Apr 29, 2017
To me, the book might be called, "Oscar Wilde and a Book of No Importance." The only thing I like about it is the clearly Victorian and Edwardian atmosphere the author is successful in sharing about the time Wilde lived.
I really don't like having real people turned into fictional sleuths. Because Oscar Wilde lived life large (and had a notorious ending), the author must have thought that there were those who would enjoy learning more about this 'larger-than-life' man. However, I walked away with no new knowledge about the inner workings of this gifted writer. The person in the book never seemed real; he was just a caricature of a famous person.
I forced myself to finish this book; hoping it would get better. Wilde's flamboyant style, the easy grace, and other biographical details are all in evidence. However, I know nothing more about what made Oscar Wilde the unique person he was during his lifetime.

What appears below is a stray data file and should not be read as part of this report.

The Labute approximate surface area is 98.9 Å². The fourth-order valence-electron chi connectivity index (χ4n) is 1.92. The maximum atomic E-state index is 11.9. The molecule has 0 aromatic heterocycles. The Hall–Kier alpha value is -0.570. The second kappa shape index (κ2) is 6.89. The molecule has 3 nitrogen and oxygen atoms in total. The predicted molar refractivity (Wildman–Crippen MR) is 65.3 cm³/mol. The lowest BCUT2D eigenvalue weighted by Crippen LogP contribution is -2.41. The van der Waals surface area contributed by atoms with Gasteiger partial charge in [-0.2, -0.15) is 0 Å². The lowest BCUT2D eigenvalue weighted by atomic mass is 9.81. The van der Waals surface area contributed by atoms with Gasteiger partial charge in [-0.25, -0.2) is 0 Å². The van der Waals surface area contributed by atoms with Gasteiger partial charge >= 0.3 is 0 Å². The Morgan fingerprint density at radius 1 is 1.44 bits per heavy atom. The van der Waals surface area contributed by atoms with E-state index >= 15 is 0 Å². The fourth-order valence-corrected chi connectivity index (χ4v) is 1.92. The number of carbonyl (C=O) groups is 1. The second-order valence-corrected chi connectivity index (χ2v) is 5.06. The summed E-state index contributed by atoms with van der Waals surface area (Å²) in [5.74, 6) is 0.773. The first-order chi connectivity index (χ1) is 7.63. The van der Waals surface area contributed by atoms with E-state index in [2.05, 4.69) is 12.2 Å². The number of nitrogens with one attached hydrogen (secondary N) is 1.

Oscar Wilde, using Arthur Conan Doyle's tactics to solve the murders, just didn't work for me. Sherlock Holmes was meticulous in his reasoning, while Oscar Wilde seemed to be too showy to resort to such painstaking efforts.
I was looking for substance; what made Oscar Wilde such a unique person and writer? This book gives examples of Wilde's uniqueness, but no substance or meaning behind his actions.
Oscar Wilde Series
**1. Oscar Wilde and the Candlelight Murders (2007)
aka Oscar Wilde and a Death of No Importance
2. Oscar Wilde and the Ring of Death (2008)
aka Oscar Wilde and a Game Called Murder
3. Oscar Wilde and the Dead Man's Smile(2009)
4. Oscar Wilde and the Nest of Vipers(2010)
aka Oscar Wilde and the Vampire Murders
5. Oscar Wilde and the Vatican Murders(2011)
6. Oscar Wilde and the Murders at Reading Gaol (2012)